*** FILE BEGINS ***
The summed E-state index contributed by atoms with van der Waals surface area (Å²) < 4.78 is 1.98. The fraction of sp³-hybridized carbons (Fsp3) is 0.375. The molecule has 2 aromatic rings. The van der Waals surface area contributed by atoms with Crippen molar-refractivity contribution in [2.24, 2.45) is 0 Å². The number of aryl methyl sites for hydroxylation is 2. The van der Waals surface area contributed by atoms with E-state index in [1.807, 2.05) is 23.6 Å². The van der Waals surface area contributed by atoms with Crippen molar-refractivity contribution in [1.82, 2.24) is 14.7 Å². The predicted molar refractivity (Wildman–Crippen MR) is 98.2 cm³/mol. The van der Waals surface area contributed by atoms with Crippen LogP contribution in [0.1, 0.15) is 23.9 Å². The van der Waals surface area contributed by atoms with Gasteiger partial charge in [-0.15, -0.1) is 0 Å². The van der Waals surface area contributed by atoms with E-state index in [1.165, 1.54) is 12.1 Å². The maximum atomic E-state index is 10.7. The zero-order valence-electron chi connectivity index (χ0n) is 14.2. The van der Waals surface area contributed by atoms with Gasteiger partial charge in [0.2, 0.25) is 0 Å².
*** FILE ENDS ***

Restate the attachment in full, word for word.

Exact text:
The summed E-state index contributed by atoms with van der Waals surface area (Å²) < 4.78 is 1.98. The fraction of sp³-hybridized carbons (Fsp3) is 0.375. The molecule has 2 aromatic rings. The van der Waals surface area contributed by atoms with Crippen molar-refractivity contribution in [2.24, 2.45) is 0 Å². The number of aryl methyl sites for hydroxylation is 2. The van der Waals surface area contributed by atoms with E-state index in [1.807, 2.05) is 23.6 Å². The van der Waals surface area contributed by atoms with Crippen molar-refractivity contribution in [1.82, 2.24) is 14.7 Å². The predicted molar refractivity (Wildman–Crippen MR) is 98.2 cm³/mol. The van der Waals surface area contributed by atoms with Crippen LogP contribution in [0.1, 0.15) is 23.9 Å². The van der Waals surface area contributed by atoms with Gasteiger partial charge in [-0.15, -0.1) is 0 Å². The van der Waals surface area contributed by atoms with E-state index in [1.165, 1.54) is 12.1 Å². The maximum atomic E-state index is 10.7. The zero-order valence-electron chi connectivity index (χ0n) is 14.2. The van der Waals surface area contributed by atoms with Gasteiger partial charge in [0.2, 0.25) is 0 Å².